OPINION: The privilege of working for North Devon Hospice - Leo Cooper

Barbara Higgs meets Lorri the horse at North Devon Hospice, shortly before she passed away. Picture:

Barbara Higgs meets Lorri the horse at North Devon Hospice, shortly before she passed away. Picture: North Devon Hospice - Credit: Archant

My eyes were fixed on the small screen on the back of camera. I thought if I could concentrate all my energy on making sure the shot was in focus and that the sound levels were right, I could avoid welling up. 

But then, my experience kicked in and I realised, there’s nothing wrong with welling up. So, I allowed my eyes to look up, to meet the gaze of the lady I was filming. Her eyes were full of tears. So soon were mine. But I felt present with her, and I felt her relief at sharing her painful story. 

I also felt an immense amount of privilege that she would open up to me in this way, that she would talk about the prospect of her own death and the torment of leaving her loved ones behind. The whole experience made me go home and hug my wife and daughter extra tight that afternoon. 

The reason for this emotive interview was to tell a story. It was a story of a young North Devon mum with a husband, a child, a pretty house and a dog. But crucially, this was a young mum with terminal cancer, who was being cared for by North Devon Hospice, and that’s why I was there. 

For nearly 15 years it’s been my job to tell stories about the work of the hospice, in order that our local community can understand exactly what care is provided and the impact it has on local families.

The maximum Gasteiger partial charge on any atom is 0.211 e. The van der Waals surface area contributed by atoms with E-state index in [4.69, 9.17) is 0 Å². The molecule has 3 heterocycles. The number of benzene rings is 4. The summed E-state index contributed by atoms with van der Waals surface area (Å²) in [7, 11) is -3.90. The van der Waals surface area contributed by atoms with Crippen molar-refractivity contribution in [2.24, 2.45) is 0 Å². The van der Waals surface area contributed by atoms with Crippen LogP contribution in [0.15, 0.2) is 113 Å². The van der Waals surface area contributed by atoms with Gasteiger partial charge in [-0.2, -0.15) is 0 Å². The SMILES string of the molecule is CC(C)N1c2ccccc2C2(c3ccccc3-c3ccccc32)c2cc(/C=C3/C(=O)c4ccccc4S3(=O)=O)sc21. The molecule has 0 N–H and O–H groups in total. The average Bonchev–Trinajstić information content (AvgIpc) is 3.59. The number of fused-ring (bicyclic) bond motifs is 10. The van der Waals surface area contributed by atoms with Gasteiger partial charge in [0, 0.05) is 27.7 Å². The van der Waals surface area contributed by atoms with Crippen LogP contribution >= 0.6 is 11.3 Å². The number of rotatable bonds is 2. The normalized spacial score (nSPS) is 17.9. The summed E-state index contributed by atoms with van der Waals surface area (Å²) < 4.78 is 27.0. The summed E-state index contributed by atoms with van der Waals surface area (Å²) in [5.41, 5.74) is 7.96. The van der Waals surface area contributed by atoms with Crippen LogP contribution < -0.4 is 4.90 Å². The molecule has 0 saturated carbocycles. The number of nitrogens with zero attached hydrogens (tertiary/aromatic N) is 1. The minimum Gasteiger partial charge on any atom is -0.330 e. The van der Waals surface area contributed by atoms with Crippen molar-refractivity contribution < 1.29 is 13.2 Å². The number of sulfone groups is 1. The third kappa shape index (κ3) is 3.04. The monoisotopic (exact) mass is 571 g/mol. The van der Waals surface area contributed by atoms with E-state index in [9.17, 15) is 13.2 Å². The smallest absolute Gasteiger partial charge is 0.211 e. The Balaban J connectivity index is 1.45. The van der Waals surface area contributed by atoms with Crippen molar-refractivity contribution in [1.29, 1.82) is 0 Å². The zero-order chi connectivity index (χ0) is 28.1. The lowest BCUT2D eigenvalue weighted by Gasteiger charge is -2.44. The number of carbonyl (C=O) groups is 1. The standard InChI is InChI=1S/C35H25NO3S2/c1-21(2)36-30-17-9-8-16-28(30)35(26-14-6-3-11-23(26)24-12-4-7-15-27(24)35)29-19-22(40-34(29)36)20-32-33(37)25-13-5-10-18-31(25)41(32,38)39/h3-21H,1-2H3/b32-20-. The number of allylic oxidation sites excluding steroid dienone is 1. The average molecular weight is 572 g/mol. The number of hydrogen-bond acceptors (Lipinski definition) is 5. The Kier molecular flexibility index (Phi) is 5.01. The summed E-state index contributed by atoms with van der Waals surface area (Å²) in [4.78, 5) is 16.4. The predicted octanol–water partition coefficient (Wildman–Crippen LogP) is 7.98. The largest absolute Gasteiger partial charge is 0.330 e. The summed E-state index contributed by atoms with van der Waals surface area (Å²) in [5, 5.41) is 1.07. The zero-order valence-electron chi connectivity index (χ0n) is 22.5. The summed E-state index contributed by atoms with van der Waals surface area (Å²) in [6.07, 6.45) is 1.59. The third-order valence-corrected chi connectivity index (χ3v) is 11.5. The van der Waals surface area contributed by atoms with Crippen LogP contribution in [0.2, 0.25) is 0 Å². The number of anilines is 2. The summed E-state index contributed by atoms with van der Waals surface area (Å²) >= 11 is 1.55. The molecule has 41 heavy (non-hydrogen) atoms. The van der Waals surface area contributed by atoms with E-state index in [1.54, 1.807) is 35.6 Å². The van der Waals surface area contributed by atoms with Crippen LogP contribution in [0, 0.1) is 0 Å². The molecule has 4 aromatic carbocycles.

As a local charity, it is our duty to tell stories about our care, so that the incredible people who donate to the hospice can appreciate just what a difference they make. Without your support, people like the lady from my interview would be facing the darkest imaginable times alone. 

This particular story had an immense impact among local people. The video elicited an outpouring of emotion, many exacerbated at the unfairness of life. But there was also palpable relief that this lady and her family were wrapped up in the loving embrace of the hospice. 

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Whatever difficulties they had to face, they had the best care and support possible on tap, for as long as needed. Therefore, it gave me immense personal pride to have produced such a story, however difficult and emotional it might have been. 

Of course, not all stories are as tough to tell and I spend my life telling people that, actually, working at North Devon Hospice is the most uplifting experience (because when I say what I do for a job, they instantly assume it must be very sad). 

The hospice is filled with joy, because making precious memories and making the most of every single day is our mission. 

It has been my privilege to capture and share so many joyous moments over the years, from the time we arranged a full-blown wedding for a patient and his long-time fiancée in less than a week, to the time when we brought a horse to the hospice to visit a patient who’d lived and worked with horses all his life. 

There are also a hundred little joyous moments each day, like when our Hospice to Home team make a hot cup of tea for a wife who’s been rushed of their feet all day looking after their loved husband. 

Of course, every moment of joy is tinged with sadness, because the job of the hospice is to support folk whose life is likely to be measured in months or weeks, rather than years. However, being a Lord of the Rings geek, I am reminded of what Gandalf said to Frodo during dark times: “All we have to decide is what to do with the time that is given to us.” 

As a North Devon lad born and bred, I am so glad we have North Devon Hospice, in order to help us make the most of the time we have. 

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